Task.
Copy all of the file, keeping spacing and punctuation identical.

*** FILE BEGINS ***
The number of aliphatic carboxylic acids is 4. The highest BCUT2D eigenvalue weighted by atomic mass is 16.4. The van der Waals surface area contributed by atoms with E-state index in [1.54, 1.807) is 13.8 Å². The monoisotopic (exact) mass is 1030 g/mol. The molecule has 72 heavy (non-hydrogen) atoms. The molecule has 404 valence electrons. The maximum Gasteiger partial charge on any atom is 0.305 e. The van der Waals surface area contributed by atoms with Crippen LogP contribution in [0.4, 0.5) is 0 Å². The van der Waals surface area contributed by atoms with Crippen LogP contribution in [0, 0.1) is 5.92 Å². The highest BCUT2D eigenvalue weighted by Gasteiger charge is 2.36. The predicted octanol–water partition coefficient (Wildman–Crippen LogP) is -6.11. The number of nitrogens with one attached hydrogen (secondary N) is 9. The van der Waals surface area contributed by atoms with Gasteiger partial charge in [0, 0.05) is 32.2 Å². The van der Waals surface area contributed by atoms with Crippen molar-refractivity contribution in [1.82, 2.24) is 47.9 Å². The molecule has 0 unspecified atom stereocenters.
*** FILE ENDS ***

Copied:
The number of aliphatic carboxylic acids is 4. The highest BCUT2D eigenvalue weighted by atomic mass is 16.4. The van der Waals surface area contributed by atoms with E-state index in [1.54, 1.807) is 13.8 Å². The monoisotopic (exact) mass is 1030 g/mol. The molecule has 72 heavy (non-hydrogen) atoms. The molecule has 404 valence electrons. The maximum Gasteiger partial charge on any atom is 0.305 e. The van der Waals surface area contributed by atoms with Crippen LogP contribution in [0.4, 0.5) is 0 Å². The van der Waals surface area contributed by atoms with Crippen LogP contribution in [0, 0.1) is 5.92 Å². The highest BCUT2D eigenvalue weighted by Gasteiger charge is 2.36. The predicted octanol–water partition coefficient (Wildman–Crippen LogP) is -6.11. The number of nitrogens with one attached hydrogen (secondary N) is 9. The van der Waals surface area contributed by atoms with Gasteiger partial charge in [0, 0.05) is 32.2 Å². The van der Waals surface area contributed by atoms with Crippen molar-refractivity contribution in [1.82, 2.24) is 47.9 Å². The molecule has 0 unspecified atom stereocenters.